On the other hand, Gram-negative aerobes (33.3% in 2007, 40.0% in 2016) and Pseudomonas aeruginosa (7.8% in 2007, 9.4% in 2016) exhibited a similar trend of occurrence like other Asian population. Recent prospective study conducted in India showed the isolation from DFI as 62% for all aerobic Gram-negatives, and 13% specifically for Pseudomonas aeruginosa [23]. This ratio is relatively higher than Western population. Published data in North America have reported the rate of Pseudomonas aeruginosa isolated from DFI as 4.5-6.5% [9,24,25]. Some studies suggested the reasons for the high prevalence of DFI in Asian population as compared to Western population, which include hot climatic conditions leading to foot sweating, use of poor footwear, a high incidence of patient self-treatment with antimicrobials, frequent foot washing, and suboptimal perineal/hand hygiene [26].
Current clinical guidelines, according to IDSA, for the management of DFI recommend empirical antibiotics classified by the fact whether Pseudomonas was isolated or not. The local rate of isolation of Pseudomonas is important for clinicians, because therapy directed for these species is usually different for other organisms

Conclusion

The results of microbiologic analysis in Korean DFI patients differ from the reports from Western population. Although MRSA was the most common causative organism, Pseudomonas had also been identified as a very important causative organism in Korea. These outcomes are expected to change empiric antibiotic therapy regimens for DFIs in Korea, as they need to be optimized for local clinical practice, and not only follow the guidelines of the Western population.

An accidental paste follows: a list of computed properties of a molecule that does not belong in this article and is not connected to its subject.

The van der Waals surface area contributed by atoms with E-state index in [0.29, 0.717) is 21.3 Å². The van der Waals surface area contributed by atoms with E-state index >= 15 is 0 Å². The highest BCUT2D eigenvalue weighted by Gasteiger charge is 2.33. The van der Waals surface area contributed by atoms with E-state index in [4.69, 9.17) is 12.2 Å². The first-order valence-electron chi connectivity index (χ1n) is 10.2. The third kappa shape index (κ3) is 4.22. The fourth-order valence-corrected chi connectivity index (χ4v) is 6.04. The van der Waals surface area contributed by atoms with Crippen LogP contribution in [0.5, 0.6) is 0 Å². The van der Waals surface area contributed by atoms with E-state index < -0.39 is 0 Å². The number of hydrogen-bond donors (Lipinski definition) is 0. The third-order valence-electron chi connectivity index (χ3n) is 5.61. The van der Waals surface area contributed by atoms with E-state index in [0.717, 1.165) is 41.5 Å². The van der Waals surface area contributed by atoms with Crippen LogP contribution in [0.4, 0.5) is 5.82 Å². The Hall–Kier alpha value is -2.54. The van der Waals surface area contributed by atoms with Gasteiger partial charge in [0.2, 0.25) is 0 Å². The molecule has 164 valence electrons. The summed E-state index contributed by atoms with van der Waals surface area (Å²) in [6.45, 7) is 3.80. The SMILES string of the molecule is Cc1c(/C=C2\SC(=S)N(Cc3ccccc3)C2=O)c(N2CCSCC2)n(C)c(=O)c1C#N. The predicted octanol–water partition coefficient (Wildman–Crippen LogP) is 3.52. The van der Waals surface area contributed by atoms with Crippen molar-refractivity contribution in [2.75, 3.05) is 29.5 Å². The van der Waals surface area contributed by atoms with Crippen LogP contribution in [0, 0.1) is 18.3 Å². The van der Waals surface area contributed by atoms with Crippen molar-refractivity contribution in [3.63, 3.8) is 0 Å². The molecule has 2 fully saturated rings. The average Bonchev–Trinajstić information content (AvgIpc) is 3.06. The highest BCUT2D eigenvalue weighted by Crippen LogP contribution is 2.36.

Conflict of Interest

No potential conflict of interest relevant to this article was reported.

Table 1.
Patient demographics
Variable Total (n = 745)
Age (year) 62 ± 12.1
Gender
 Male 540 (72.5%)
 Female 205 (27.5%)
Smoking history
 Yes 245 (32.9%)
 No 500 (67.1%)
Dialysis
 Yes 176 (23.6%)
 No 569 (76.4%)
HbA1C (%) 8.0 ± 1.8
Wound duration (week) 19.1 ± 8.3
TcpO2 (mmHg) 34.6 ± 20.7
Previous use of antibiotics
 Yes 534 (71.7%)
 No 211 (28.3%)

TcpO2, Transcutaneous partial oxygen tension.

Table 2.
Microorganisms isolated from wound
Name of isolates Number (%)
Gram positive aerobes 478 (57.5)
Staphylococcus aureus (MRSA) 114 (13.7)
Enterococcus faecalis 105 (12.6)
Staphylococcus aureus (MSSA) 104 (12.5)
Streptococcus agalactiae 54 (6.5)
Staphylococcus epidermidis (MRSE) 29 (3.5)
Corynebacterium striatum 14 (1.7)
Enterococcus faecium 8 (1.0)
Enterococcus faecium (VRE) 5 (0.6)
 Others 45 (5.4)
Gram negative aerobes 333 (40.0)
Pseudomonas aeruginosa 78 (9.4)
Escherichia coli 60 (7.2)
Klebsiella pneumonia 27 (3.2)
Enterobacter cloacae 25 (3.0)
Serratia marcescens 20 (2.4)
Proteus mirabilis 17 (2.0)
Acinetobacter baumannii 13 (1.6)
Citrobacter freundii 13 (1.6)
Morganella morganii ssp. morganii 12 (1.4)
Stenotrophomonas maltophilia 10 (1.2)
 Others 58 (7.0)
Fungal 9 (1.1)
Candida albicans 7 (0.8)
 Others 2 (0.2)
Anaerobes 12 (1.4)
Total 832
Table 3.
Comparative analysis with a previous study
Microorganism 2007 2016
Gram positive aerobes 76.4% 57.5%
Staphylococcus aureus (MRSA) 29.4% 13.7%
Staphylococcus aureus (MSSA) 15.6% 12.5%
Enterococcus faecalis 13.5% 12.6%
Streptococcus agalactiae 15.9% 6.5%
Corynebacterium striatum 2.0% 17.0%
Gram negative aerobes 33.3% 40.0%
Pseudomonas aeruginosa 7.8% 9.4%
Escherichia coli 7.3% 7.2%
Klebsiella pneumonia 6.9% 3.2%
Enterobacter cloacae 4.5% 3.0%
Serratia marcescens 4.3% 2.4%
Acinetobacter baumannii 2.3% 1.6%
Fungal 2.0% 1.1%
Anaerobes 0.0% 1.4%